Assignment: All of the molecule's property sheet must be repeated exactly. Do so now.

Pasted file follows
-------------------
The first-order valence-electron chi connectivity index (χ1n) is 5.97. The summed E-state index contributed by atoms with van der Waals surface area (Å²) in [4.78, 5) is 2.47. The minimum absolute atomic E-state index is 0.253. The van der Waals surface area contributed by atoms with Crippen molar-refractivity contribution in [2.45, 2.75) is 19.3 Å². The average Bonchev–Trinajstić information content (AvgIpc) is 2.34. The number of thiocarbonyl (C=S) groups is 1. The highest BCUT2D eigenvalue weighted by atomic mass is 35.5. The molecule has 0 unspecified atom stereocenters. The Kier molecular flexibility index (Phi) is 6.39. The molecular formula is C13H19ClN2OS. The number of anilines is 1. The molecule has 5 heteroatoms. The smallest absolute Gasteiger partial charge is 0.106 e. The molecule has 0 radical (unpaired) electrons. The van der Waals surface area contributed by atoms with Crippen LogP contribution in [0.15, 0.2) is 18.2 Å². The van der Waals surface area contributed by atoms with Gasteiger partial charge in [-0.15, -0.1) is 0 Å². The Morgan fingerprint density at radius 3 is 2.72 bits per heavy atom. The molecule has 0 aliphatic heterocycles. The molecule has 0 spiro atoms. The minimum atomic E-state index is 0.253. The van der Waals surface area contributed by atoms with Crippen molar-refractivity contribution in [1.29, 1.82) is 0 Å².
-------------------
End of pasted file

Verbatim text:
The first-order valence-electron chi connectivity index (χ1n) is 5.97. The summed E-state index contributed by atoms with van der Waals surface area (Å²) in [4.78, 5) is 2.47. The minimum absolute atomic E-state index is 0.253. The van der Waals surface area contributed by atoms with Crippen molar-refractivity contribution in [2.45, 2.75) is 19.3 Å². The average Bonchev–Trinajstić information content (AvgIpc) is 2.34. The number of thiocarbonyl (C=S) groups is 1. The highest BCUT2D eigenvalue weighted by atomic mass is 35.5. The molecule has 0 unspecified atom stereocenters. The Kier molecular flexibility index (Phi) is 6.39. The molecular formula is C13H19ClN2OS. The number of anilines is 1. The molecule has 5 heteroatoms. The smallest absolute Gasteiger partial charge is 0.106 e. The molecule has 0 radical (unpaired) electrons. The van der Waals surface area contributed by atoms with Crippen LogP contribution in [0.15, 0.2) is 18.2 Å². The van der Waals surface area contributed by atoms with Gasteiger partial charge in [-0.15, -0.1) is 0 Å². The Morgan fingerprint density at radius 3 is 2.72 bits per heavy atom. The molecule has 0 aliphatic heterocycles. The molecule has 0 spiro atoms. The minimum atomic E-state index is 0.253. The van der Waals surface area contributed by atoms with Crippen molar-refractivity contribution in [1.29, 1.82) is 0 Å².